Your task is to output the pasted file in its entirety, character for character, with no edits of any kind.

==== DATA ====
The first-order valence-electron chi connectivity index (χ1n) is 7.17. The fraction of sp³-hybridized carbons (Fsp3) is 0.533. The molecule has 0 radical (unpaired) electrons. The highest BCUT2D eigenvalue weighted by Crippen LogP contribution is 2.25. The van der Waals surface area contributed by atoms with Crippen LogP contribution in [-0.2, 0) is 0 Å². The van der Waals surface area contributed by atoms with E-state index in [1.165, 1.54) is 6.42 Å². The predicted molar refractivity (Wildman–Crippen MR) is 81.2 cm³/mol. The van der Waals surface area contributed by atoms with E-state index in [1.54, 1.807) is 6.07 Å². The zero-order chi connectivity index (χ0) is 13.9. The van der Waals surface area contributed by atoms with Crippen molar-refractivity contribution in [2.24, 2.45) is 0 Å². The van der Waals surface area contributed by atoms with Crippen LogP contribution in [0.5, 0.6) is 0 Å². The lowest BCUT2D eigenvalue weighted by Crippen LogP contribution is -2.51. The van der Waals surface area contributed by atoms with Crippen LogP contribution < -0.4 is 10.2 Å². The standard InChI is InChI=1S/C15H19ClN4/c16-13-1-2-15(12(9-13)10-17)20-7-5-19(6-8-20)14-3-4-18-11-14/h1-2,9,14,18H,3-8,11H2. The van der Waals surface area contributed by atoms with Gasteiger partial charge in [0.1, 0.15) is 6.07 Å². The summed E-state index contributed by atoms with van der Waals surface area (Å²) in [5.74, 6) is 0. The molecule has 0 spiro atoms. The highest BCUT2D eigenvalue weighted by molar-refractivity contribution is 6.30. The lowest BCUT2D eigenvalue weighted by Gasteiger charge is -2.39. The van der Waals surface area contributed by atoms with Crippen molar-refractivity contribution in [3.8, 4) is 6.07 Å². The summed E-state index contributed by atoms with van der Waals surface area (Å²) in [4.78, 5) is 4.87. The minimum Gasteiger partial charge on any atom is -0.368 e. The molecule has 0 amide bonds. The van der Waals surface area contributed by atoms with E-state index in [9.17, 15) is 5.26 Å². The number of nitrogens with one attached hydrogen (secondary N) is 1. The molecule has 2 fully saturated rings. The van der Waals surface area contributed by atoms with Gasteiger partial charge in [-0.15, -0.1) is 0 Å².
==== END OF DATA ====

The first-order valence-electron chi connectivity index (χ1n) is 7.17. The fraction of sp³-hybridized carbons (Fsp3) is 0.533. The molecule has 0 radical (unpaired) electrons. The highest BCUT2D eigenvalue weighted by Crippen LogP contribution is 2.25. The van der Waals surface area contributed by atoms with Crippen LogP contribution in [-0.2, 0) is 0 Å². The van der Waals surface area contributed by atoms with E-state index in [1.165, 1.54) is 6.42 Å². The predicted molar refractivity (Wildman–Crippen MR) is 81.2 cm³/mol. The van der Waals surface area contributed by atoms with E-state index in [1.54, 1.807) is 6.07 Å². The zero-order chi connectivity index (χ0) is 13.9. The van der Waals surface area contributed by atoms with Crippen molar-refractivity contribution in [2.24, 2.45) is 0 Å². The van der Waals surface area contributed by atoms with Crippen LogP contribution in [0.5, 0.6) is 0 Å². The lowest BCUT2D eigenvalue weighted by Crippen LogP contribution is -2.51. The van der Waals surface area contributed by atoms with Crippen LogP contribution < -0.4 is 10.2 Å². The standard InChI is InChI=1S/C15H19ClN4/c16-13-1-2-15(12(9-13)10-17)20-7-5-19(6-8-20)14-3-4-18-11-14/h1-2,9,14,18H,3-8,11H2. The van der Waals surface area contributed by atoms with Gasteiger partial charge in [0.1, 0.15) is 6.07 Å². The summed E-state index contributed by atoms with van der Waals surface area (Å²) in [5.74, 6) is 0. The molecule has 0 spiro atoms. The highest BCUT2D eigenvalue weighted by molar-refractivity contribution is 6.30. The lowest BCUT2D eigenvalue weighted by Gasteiger charge is -2.39. The van der Waals surface area contributed by atoms with Crippen molar-refractivity contribution in [3.8, 4) is 6.07 Å². The summed E-state index contributed by atoms with van der Waals surface area (Å²) in [4.78, 5) is 4.87. The minimum Gasteiger partial charge on any atom is -0.368 e. The molecule has 0 amide bonds. The van der Waals surface area contributed by atoms with E-state index in [9.17, 15) is 5.26 Å². The number of nitrogens with one attached hydrogen (secondary N) is 1. The molecule has 2 fully saturated rings. The van der Waals surface area contributed by atoms with Gasteiger partial charge in [-0.15, -0.1) is 0 Å².